Desirae Odjick writing on the ConceptShare blog has made a comparison of Best of Breed and what she terms ‘All In One’ software. The former is an implementation strategy where multiple applications developed by different vendors are combined. The latter is an aggregated package, usually delivered through interdependent components and offered by a single provider.
I normally refer to ‘All in One’ software as ‘Suites’ but I am not sure if there actually is a canonical term, so Desirae’s description may be equally valid. Her blog post has a good overview of the benefits of both options (irrespective of what you prefer to call either of them):
“In enterprise software, a debate has been going on for years: is best of breed the best software option, or will all-in-one software dominate the market? People tend to come down on one side of the debate, and it’s a question enterprise teams have to navigate while making important choices for their business and team. As tempting as it is to issue a blanket statement declaring one option better than the other, there’s a reason the debate has endured; there are factors in favour of both alternatives.” [Read More]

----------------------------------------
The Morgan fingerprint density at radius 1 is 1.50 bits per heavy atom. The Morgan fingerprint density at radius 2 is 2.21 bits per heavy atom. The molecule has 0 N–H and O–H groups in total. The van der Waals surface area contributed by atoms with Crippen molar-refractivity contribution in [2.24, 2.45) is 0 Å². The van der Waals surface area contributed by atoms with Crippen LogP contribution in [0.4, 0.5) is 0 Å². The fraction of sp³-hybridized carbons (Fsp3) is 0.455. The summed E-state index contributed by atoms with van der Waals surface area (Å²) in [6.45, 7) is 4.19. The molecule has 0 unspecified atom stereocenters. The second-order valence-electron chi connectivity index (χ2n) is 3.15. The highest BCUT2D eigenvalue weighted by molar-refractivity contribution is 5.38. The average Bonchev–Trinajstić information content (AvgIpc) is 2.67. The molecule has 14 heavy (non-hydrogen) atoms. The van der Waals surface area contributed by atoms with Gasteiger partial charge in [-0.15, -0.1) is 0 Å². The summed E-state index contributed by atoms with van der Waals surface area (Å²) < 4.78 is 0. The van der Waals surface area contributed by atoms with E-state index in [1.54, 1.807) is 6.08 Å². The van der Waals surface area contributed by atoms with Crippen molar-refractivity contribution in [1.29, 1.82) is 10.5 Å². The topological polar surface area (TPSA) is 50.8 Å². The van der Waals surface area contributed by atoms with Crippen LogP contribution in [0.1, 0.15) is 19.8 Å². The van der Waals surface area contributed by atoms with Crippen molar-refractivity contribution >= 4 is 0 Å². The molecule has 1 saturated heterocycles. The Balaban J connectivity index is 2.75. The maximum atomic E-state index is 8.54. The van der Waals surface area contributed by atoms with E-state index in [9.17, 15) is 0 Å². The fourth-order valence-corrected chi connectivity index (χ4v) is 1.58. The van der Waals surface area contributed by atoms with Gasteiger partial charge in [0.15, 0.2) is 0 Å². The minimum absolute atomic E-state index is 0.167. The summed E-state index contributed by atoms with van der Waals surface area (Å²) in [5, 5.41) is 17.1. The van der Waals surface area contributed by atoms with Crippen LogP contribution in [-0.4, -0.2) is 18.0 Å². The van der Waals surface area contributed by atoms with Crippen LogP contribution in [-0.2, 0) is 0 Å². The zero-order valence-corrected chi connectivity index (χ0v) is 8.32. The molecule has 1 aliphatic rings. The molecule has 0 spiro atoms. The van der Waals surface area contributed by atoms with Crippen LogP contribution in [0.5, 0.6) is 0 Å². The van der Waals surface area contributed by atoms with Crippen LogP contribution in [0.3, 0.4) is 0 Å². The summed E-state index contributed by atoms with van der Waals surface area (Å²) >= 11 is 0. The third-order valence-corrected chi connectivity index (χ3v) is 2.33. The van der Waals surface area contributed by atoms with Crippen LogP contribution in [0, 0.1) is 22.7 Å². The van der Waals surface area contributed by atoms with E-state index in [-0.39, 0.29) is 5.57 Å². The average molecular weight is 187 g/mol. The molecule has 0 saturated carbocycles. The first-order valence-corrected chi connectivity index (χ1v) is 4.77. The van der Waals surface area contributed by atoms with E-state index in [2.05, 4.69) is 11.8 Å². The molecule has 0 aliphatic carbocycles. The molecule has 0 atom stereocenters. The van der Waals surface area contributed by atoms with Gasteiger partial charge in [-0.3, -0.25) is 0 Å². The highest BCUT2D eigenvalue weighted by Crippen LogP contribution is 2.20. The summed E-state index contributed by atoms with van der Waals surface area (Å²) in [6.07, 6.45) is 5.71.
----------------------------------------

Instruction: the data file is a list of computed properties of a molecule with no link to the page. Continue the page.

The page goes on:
I have to note that ConceptShare’s essential purpose is as a Best of Breed ancillary vendor who generate market traction by having their product interoperate with lots of different DAM systems. As much as I would like to find some ways to pick holes in Desirae’s article and detect vendor bias, on this occasion, I cannot. It is a well written and balanced piece that gives a fair hearing to both sides.
There is a current tendency towards the proliferation of suites in DAM and the subject is overdue for a proper critique, which is what I propose to do with the rest of this article.
What Is Wrong With Suites?
We have talked about why the DAM industry needs to progress towards a Best of Breed model numerous times before on DAM News. But what, exactly, is wrong with software suites? Here are a few of the points that providers of suites often tend to use as arguments in their favour:
- Reduce procurement complexity and cost by single sourcing from one vendor
- Benefit from integrated products that are all designed to work together
- Take advantage of a consistent User Interface
- Gain access to an extensive professional services and support operations
I will deal with each of these below.
Simplified Procurement – Or Embedded Inflexibility?